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Failing university - May 4th 2010, 11:21 PM

I'm literally failing university (my GPA is 48) and I'm really worried that I'll get on academic probation. I'm in bioengineering and I'm think that I'm losing interest in this field, I don't like chemistry and I'm starting to think some of the classes are boring. I want to change my major to architecture, but I'm worried that I won't be able to get anywhere with this horrible GPA. I don't know what else I should/can do.
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Re: Failing university - May 4th 2010, 11:57 PM

Hello and welcome to this forum first of all.

I think it would be in your best interest to discuss this with a counselor at your university, so you can see what can be done to improve your situation.
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Re: Failing university - May 5th 2010, 12:54 AM

Hey there,

FlyingTrue has a very good point. talk to a guidance councellor at your school. I'm sure if you talked to them, and told them that you're not interested then they would understand why you are doing poorly.

Let us know

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Re: Failing university - May 5th 2010, 01:58 AM

I too think you should talk to a university counselor. Also I would recommend next semester you maybe take an easier course load, with classes that actually interest you. Let us know how it works out. All the best, Megan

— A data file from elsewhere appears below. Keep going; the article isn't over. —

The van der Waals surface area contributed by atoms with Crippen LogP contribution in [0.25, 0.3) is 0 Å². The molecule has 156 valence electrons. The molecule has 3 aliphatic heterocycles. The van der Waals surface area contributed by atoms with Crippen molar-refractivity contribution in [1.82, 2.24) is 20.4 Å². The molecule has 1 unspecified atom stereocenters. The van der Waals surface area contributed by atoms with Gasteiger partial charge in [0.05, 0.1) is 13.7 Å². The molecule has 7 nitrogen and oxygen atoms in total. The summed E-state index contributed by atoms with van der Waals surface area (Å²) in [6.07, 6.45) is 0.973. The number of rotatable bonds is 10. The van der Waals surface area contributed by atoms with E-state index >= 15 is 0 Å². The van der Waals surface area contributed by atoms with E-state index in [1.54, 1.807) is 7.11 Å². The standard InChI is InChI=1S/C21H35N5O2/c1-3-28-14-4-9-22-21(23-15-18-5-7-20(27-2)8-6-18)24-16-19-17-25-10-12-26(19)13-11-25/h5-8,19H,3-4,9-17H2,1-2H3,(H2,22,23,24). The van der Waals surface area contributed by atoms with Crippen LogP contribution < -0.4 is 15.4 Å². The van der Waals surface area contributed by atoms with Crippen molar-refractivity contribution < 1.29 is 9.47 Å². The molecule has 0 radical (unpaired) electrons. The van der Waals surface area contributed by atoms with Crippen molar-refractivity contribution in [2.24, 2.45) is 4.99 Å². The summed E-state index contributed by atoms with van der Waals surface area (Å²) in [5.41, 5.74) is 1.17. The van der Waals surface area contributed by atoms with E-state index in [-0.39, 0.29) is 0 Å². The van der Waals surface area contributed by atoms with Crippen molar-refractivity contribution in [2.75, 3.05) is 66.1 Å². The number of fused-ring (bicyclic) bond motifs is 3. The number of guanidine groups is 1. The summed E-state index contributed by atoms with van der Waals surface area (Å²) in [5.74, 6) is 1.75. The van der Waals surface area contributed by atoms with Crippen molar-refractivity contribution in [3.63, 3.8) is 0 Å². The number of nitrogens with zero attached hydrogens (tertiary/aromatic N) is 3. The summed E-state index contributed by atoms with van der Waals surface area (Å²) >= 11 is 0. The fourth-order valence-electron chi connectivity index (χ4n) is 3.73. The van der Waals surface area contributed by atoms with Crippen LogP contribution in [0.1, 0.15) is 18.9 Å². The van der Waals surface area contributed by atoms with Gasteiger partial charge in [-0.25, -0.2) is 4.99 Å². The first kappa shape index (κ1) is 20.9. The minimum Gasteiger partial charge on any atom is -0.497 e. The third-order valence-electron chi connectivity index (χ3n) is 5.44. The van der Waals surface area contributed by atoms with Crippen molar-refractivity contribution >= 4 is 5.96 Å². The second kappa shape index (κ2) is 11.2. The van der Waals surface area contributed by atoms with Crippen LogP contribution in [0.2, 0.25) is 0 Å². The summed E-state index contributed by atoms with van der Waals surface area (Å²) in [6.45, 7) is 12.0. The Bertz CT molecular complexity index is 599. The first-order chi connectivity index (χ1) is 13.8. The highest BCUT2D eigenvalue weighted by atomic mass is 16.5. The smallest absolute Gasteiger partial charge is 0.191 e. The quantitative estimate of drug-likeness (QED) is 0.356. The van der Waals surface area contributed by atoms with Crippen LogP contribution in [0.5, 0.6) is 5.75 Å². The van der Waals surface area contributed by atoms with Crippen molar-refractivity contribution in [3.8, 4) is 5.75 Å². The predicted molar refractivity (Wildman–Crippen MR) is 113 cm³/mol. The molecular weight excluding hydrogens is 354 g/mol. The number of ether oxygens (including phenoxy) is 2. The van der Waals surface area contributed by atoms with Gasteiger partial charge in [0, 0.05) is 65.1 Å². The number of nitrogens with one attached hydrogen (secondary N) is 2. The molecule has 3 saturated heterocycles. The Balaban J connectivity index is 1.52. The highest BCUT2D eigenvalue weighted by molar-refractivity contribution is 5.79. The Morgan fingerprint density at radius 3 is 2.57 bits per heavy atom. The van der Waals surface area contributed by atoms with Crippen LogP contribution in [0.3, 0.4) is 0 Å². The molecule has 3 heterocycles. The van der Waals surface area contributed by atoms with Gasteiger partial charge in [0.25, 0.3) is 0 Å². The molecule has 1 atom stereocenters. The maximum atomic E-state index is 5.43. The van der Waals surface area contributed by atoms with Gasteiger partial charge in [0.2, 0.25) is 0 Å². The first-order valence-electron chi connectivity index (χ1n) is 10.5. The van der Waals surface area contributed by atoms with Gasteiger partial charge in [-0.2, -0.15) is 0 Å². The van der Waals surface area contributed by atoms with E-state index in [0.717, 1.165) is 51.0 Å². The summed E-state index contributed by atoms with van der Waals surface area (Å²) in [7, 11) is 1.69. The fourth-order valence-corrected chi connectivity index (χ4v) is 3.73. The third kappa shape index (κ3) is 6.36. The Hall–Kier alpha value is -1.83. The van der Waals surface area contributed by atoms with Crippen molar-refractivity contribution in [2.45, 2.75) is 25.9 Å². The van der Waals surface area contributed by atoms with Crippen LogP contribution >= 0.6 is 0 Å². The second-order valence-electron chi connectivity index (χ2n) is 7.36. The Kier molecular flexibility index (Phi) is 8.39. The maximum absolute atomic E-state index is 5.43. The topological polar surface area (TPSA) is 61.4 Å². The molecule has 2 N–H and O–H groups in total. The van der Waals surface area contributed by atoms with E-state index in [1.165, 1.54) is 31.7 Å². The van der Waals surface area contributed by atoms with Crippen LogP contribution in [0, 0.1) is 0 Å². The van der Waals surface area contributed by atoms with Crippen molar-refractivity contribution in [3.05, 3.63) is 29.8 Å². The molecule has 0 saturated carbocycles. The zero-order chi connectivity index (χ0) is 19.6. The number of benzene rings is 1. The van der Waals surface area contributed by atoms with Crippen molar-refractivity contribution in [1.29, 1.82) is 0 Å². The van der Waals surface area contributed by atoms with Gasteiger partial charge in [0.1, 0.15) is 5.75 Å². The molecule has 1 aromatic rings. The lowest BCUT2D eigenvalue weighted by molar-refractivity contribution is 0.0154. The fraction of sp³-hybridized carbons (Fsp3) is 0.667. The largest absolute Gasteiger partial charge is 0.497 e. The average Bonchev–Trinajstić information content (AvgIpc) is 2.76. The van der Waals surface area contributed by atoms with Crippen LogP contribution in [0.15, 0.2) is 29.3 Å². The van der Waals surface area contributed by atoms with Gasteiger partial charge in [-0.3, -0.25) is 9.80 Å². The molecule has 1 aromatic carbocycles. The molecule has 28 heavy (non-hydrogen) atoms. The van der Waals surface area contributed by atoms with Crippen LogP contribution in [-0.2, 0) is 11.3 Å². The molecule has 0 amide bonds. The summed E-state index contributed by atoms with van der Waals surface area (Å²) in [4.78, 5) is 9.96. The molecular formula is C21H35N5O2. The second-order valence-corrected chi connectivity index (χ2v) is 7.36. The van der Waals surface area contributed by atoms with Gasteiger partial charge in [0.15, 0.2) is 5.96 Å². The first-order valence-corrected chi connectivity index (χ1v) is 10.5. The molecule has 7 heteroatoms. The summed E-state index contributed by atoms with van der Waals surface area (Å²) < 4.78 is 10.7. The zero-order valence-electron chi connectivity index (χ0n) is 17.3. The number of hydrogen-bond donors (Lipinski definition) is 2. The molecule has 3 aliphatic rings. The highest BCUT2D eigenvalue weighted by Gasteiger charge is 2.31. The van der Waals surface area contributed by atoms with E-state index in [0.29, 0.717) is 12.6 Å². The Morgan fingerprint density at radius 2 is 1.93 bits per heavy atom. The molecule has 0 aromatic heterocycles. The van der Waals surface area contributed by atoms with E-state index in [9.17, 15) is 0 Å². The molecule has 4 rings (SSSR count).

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Re: Failing university - May 5th 2010, 02:55 AM

Engineering's tough. I'm in LSA (liberal arts), never studied and wrote papers the night before they were due. I ended up with a 3.6, and would have had a 3.8 were it not for an architecture class I took. My roommate's pretty much as smart as I am, but is an EE major. He failed a class and ended up with a 2.0

I seriously thought about going into architecture, but chose not to for the following reasons, which may or may not be relevant at your school:

Most colleges have one of two arch programs -- B.S. in architecture or B.Arch. A B.S. allows you to pursue other interests and makes "deciding on architecture" as a major possible. At Michigan, the actual architecture program is two years out of four total. The rest is liberal arts requirements and electives. Once you graduate, you cannot practice in architecture -- you have to get a master's degree and take a licensing exam. Some schools offer a B.Arch degree, which is five years. You start in architecture the first year (no time to change your mind!) and graduate with a degree that actually lets you call yourself an architect.

I found out that graduating from the architecture school would take me until spring 2013 (rather than 2012). Michigan offers a 3-year grad program for people with no architectural experience. So, I can graduate with a degree in geology, get a real job, and come back later if I really want to study architecture, no loss.

Of course, architecture is easily as hard as engineering, so don't think you'd be taking the easy way out!

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